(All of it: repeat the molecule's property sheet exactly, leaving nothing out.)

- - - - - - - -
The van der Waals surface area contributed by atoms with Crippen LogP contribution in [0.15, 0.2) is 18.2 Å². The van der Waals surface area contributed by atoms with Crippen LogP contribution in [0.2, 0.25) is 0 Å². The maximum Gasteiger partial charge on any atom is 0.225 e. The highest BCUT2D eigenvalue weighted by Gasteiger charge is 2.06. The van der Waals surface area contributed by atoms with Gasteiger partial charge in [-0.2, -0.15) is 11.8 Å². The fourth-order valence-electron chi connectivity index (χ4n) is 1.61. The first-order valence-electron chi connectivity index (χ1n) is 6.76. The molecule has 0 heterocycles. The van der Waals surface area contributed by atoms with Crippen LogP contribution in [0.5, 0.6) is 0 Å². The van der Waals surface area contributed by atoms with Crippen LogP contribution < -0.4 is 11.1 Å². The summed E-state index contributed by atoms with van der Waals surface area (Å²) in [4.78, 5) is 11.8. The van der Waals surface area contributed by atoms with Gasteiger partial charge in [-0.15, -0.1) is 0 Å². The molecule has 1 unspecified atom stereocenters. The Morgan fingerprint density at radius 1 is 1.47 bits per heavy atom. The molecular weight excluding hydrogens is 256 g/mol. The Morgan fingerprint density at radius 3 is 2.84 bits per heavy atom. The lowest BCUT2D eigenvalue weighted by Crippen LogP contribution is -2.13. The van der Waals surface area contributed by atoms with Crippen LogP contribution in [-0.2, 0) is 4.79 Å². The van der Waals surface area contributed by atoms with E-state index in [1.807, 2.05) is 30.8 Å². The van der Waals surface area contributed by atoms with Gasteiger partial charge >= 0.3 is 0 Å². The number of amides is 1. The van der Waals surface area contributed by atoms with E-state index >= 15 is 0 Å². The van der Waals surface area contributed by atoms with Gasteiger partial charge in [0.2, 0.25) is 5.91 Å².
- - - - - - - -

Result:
The van der Waals surface area contributed by atoms with Crippen LogP contribution in [0.15, 0.2) is 18.2 Å². The van der Waals surface area contributed by atoms with Crippen LogP contribution in [0.2, 0.25) is 0 Å². The maximum Gasteiger partial charge on any atom is 0.225 e. The highest BCUT2D eigenvalue weighted by Gasteiger charge is 2.06. The van der Waals surface area contributed by atoms with Gasteiger partial charge in [-0.2, -0.15) is 11.8 Å². The fourth-order valence-electron chi connectivity index (χ4n) is 1.61. The first-order valence-electron chi connectivity index (χ1n) is 6.76. The molecule has 0 heterocycles. The van der Waals surface area contributed by atoms with Crippen LogP contribution in [0.5, 0.6) is 0 Å². The van der Waals surface area contributed by atoms with Crippen LogP contribution < -0.4 is 11.1 Å². The summed E-state index contributed by atoms with van der Waals surface area (Å²) in [4.78, 5) is 11.8. The van der Waals surface area contributed by atoms with Gasteiger partial charge in [-0.15, -0.1) is 0 Å². The molecule has 1 unspecified atom stereocenters. The Morgan fingerprint density at radius 1 is 1.47 bits per heavy atom. The molecular weight excluding hydrogens is 256 g/mol. The Morgan fingerprint density at radius 3 is 2.84 bits per heavy atom. The lowest BCUT2D eigenvalue weighted by Crippen LogP contribution is -2.13. The van der Waals surface area contributed by atoms with Crippen LogP contribution in [-0.2, 0) is 4.79 Å². The van der Waals surface area contributed by atoms with E-state index in [1.807, 2.05) is 30.8 Å². The van der Waals surface area contributed by atoms with Gasteiger partial charge >= 0.3 is 0 Å². The number of amides is 1. The van der Waals surface area contributed by atoms with E-state index >= 15 is 0 Å². The van der Waals surface area contributed by atoms with Gasteiger partial charge in [0.2, 0.25) is 5.91 Å².